The sun is setting and we still have to arrive at our final destination the Tower Almenara of Artola.




Cabopino Beach and Dunes of Artola (11)

After Elviria Beach, we will be entering the area of Cabopino and further on the area of Artola.


The beach before the little harbour of Cabopino is the Víbora Beach (Playa de la Víbora). The beach in Cabopino is wide and has good infrastructures such as bars, restaurants and chiringuitos. Once we have passed the harbour of Cabopino we will arrive at Artola Beach.


These dunes are National Monument: protected natural space of high ecological value. Therefore there are no chiringuitos or showers. This area is the most authentic and natural beach of Marbella, and it is also known for being a nudist beach. If you fancy doing nudism this is the beach of Marbella were you will be able to enjoy nature in its purest state.



The evening paints the sea of pastel colours: reds, pinks and violets, and the seawater stops being blue and starts reflecting the sky. The surface of the water is becomes silver and the local fishermen come to the shore to install their fishing rods. Watch out for fishing hooks. You might want to engage in conversation with the local fishermen, and discover some of the secrets of the beach.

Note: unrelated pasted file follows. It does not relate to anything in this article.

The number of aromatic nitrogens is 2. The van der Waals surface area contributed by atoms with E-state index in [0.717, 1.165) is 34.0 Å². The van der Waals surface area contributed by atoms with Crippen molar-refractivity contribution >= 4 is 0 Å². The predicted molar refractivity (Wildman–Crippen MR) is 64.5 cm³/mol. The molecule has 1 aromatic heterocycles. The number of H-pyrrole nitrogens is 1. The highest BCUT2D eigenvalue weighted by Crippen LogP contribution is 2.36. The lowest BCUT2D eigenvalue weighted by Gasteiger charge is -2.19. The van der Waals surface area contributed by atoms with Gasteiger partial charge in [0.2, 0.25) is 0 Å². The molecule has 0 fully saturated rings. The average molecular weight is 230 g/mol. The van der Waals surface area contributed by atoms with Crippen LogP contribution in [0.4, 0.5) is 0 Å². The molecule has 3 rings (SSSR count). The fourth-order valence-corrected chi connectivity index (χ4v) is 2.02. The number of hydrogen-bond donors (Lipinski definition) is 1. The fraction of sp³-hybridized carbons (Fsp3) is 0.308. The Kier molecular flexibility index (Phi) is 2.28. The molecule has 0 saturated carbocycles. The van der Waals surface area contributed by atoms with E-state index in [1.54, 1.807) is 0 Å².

The twilight draws the silhouette of the Tower Almenara, called Torre de Ladrones (Tower of thieves). In the meantime our walk along the coast of Marbella has finished. Once you pass Artola, the county of Marbella finishes and Calahonda county starts. Marbella borders with many other counties, and in some of the hill-walking paths you will discover them.